Figure 3. Correlation between 6 h post dose MPA measurements and AUC in patients with kidney Tx and pancreas-kidney Tx who were treated by a fixed dose regimen of 1 g MMF twice daily. An excellent correlation of 6 h post dose MPA measurements with complete AUC was found independent from the respective absolute 6 h-post dose MPA concentration.

high interindividual variabilities in MMF absorption resulting in a broad range of AUC despite the fact that all pharmacokinetic profiles were withdrawn under stable clinical conditions (no ongoing infection or rejection episode, no detectable gastrointestinal side effects) and with a sufficient time span between transplantation and the pharmacokinetic profiling (after postoperative day 14). This finding is in line with several recent reports in patients with kidney Tx who provided high interindividual variability in MMF absorption despite receiving comparable MMF dosages [1,13-15]. A similar wide range of MMF dose-adjusted MPA values has been reported for other transplant populations like heart and liver transplant patients [16]. The mechanisms of these initial differences in MMF absorption and metabolism are not yet completely understood. Furthermore, changes of MPA pharmacokinetics over time after transplantation [6,17] have been demonstrated, which might be dose-dependent [10].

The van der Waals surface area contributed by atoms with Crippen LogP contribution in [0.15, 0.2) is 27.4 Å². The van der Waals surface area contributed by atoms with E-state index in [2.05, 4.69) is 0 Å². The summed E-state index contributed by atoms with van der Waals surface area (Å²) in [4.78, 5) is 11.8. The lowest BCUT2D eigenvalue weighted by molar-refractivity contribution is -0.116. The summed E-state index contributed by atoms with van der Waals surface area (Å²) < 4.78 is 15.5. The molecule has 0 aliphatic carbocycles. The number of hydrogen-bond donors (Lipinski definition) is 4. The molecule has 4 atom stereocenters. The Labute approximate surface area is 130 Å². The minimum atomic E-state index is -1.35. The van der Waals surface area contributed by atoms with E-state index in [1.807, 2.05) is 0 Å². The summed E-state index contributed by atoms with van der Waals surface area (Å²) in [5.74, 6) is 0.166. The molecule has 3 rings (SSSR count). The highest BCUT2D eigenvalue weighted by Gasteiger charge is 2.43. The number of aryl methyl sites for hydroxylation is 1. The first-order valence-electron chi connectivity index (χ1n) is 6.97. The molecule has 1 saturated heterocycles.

MMF pharmacokinetics in kidney Tx and PK Tx patients have not been directly compared, thus far, as evident from the available literature. However, it is well known that MMF absorption is highly dependent from the transplantation procedure itself, at least in some patient groups. Thus, a recent study found impressive differences in MMF pharmacokinetics when comparing renal and heart transplant recipients with a comparable daily dose of MMF [18]. Differences in MMF absorption could also be clinically significant when comparing kidney Tx and PK Tx patients, since the latter group could be expected to show delayed absorption when compared to kidney Tx patients. We particularly assumed differences in absorption in patients with late diabetic syndrome who are simultaneously transplanted due to postoperative gastrointestinal atony and diabetic malfunction of the gastrointestinal system, but also due to differences in the concomitant medication. Additionally, at least during the initial postoperative phase, differences in the severity of the surgical trauma that is more pronounced during PK Tx could have been related to major changes in kidney and liver function with subsequent changes in drug metabolism. Possible changes in the enterohepatic circulation that are known to be responsible for the secondary 4 - 8 hrs MMF peak, could vary significantly between groups [19]. Therefore, we decided to compare both patient groups with respect to MMF levels after oral treatment.